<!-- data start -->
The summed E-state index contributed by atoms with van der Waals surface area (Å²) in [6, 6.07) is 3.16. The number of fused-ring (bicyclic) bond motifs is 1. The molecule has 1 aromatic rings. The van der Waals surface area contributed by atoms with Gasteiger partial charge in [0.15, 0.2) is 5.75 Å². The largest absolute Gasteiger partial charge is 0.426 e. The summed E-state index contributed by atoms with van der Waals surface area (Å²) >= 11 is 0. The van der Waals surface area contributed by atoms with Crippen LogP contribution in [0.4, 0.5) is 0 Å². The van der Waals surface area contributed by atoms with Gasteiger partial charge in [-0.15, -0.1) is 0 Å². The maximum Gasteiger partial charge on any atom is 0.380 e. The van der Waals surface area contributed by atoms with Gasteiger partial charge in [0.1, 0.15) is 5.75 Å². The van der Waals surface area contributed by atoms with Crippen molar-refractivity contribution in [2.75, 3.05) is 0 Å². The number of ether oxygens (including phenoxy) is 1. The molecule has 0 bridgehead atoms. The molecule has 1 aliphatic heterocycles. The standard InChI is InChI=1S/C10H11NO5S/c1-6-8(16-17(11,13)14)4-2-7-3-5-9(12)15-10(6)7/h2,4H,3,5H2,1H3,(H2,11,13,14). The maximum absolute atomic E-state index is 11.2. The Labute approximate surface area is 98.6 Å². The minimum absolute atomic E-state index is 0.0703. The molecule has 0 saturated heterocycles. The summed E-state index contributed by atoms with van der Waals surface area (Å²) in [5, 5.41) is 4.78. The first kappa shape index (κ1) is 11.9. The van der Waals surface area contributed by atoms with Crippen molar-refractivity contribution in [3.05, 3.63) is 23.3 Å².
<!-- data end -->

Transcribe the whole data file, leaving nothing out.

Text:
The summed E-state index contributed by atoms with van der Waals surface area (Å²) in [6, 6.07) is 3.16. The number of fused-ring (bicyclic) bond motifs is 1. The molecule has 1 aromatic rings. The van der Waals surface area contributed by atoms with Gasteiger partial charge in [0.15, 0.2) is 5.75 Å². The largest absolute Gasteiger partial charge is 0.426 e. The summed E-state index contributed by atoms with van der Waals surface area (Å²) >= 11 is 0. The van der Waals surface area contributed by atoms with Crippen LogP contribution in [0.4, 0.5) is 0 Å². The van der Waals surface area contributed by atoms with Gasteiger partial charge in [-0.15, -0.1) is 0 Å². The maximum Gasteiger partial charge on any atom is 0.380 e. The van der Waals surface area contributed by atoms with Gasteiger partial charge in [0.1, 0.15) is 5.75 Å². The van der Waals surface area contributed by atoms with Crippen molar-refractivity contribution in [2.75, 3.05) is 0 Å². The number of ether oxygens (including phenoxy) is 1. The molecule has 0 bridgehead atoms. The molecule has 1 aliphatic heterocycles. The standard InChI is InChI=1S/C10H11NO5S/c1-6-8(16-17(11,13)14)4-2-7-3-5-9(12)15-10(6)7/h2,4H,3,5H2,1H3,(H2,11,13,14). The maximum absolute atomic E-state index is 11.2. The Labute approximate surface area is 98.6 Å². The minimum absolute atomic E-state index is 0.0703. The molecule has 0 saturated heterocycles. The summed E-state index contributed by atoms with van der Waals surface area (Å²) in [5, 5.41) is 4.78. The first kappa shape index (κ1) is 11.9. The van der Waals surface area contributed by atoms with Crippen molar-refractivity contribution in [3.05, 3.63) is 23.3 Å².